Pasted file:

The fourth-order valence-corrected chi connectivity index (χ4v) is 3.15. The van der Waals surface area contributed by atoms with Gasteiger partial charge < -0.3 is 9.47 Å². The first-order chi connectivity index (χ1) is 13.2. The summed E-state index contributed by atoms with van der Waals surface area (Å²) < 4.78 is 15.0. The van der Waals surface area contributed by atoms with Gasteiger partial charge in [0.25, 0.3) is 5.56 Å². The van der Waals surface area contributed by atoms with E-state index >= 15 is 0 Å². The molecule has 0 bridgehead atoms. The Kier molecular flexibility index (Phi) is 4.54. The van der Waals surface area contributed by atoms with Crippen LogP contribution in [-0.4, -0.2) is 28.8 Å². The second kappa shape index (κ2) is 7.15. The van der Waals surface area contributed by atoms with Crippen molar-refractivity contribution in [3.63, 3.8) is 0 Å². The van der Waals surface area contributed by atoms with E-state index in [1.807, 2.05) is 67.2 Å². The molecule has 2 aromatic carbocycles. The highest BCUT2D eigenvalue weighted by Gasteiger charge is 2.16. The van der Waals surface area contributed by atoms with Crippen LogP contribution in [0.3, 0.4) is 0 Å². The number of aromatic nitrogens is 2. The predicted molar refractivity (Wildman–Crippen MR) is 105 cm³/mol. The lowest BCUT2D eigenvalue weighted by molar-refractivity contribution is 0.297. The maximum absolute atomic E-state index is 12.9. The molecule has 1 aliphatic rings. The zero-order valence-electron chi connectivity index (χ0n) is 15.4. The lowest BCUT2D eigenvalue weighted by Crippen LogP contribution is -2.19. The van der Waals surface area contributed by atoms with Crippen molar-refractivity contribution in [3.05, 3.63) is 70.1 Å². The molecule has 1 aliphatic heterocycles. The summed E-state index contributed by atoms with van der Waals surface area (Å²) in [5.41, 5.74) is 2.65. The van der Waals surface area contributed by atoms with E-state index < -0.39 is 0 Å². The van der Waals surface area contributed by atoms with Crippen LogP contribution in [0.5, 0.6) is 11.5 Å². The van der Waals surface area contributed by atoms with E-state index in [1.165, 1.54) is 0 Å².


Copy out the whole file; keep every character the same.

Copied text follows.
The fourth-order valence-corrected chi connectivity index (χ4v) is 3.15. The van der Waals surface area contributed by atoms with Gasteiger partial charge < -0.3 is 9.47 Å². The first-order chi connectivity index (χ1) is 13.2. The summed E-state index contributed by atoms with van der Waals surface area (Å²) < 4.78 is 15.0. The van der Waals surface area contributed by atoms with Gasteiger partial charge in [0.25, 0.3) is 5.56 Å². The van der Waals surface area contributed by atoms with E-state index >= 15 is 0 Å². The molecule has 0 bridgehead atoms. The Kier molecular flexibility index (Phi) is 4.54. The van der Waals surface area contributed by atoms with Crippen LogP contribution in [-0.4, -0.2) is 28.8 Å². The second kappa shape index (κ2) is 7.15. The van der Waals surface area contributed by atoms with Crippen molar-refractivity contribution in [3.63, 3.8) is 0 Å². The van der Waals surface area contributed by atoms with E-state index in [1.807, 2.05) is 67.2 Å². The molecule has 2 aromatic carbocycles. The highest BCUT2D eigenvalue weighted by Gasteiger charge is 2.16. The van der Waals surface area contributed by atoms with Crippen LogP contribution in [0.3, 0.4) is 0 Å². The number of aromatic nitrogens is 2. The predicted molar refractivity (Wildman–Crippen MR) is 105 cm³/mol. The lowest BCUT2D eigenvalue weighted by molar-refractivity contribution is 0.297. The maximum absolute atomic E-state index is 12.9. The molecule has 1 aliphatic rings. The zero-order valence-electron chi connectivity index (χ0n) is 15.4. The lowest BCUT2D eigenvalue weighted by Crippen LogP contribution is -2.19. The van der Waals surface area contributed by atoms with Crippen molar-refractivity contribution in [3.05, 3.63) is 70.1 Å². The molecule has 1 aliphatic heterocycles. The summed E-state index contributed by atoms with van der Waals surface area (Å²) in [5.41, 5.74) is 2.65. The van der Waals surface area contributed by atoms with E-state index < -0.39 is 0 Å². The van der Waals surface area contributed by atoms with Crippen LogP contribution in [0.5, 0.6) is 11.5 Å². The van der Waals surface area contributed by atoms with E-state index in [1.165, 1.54) is 0 Å².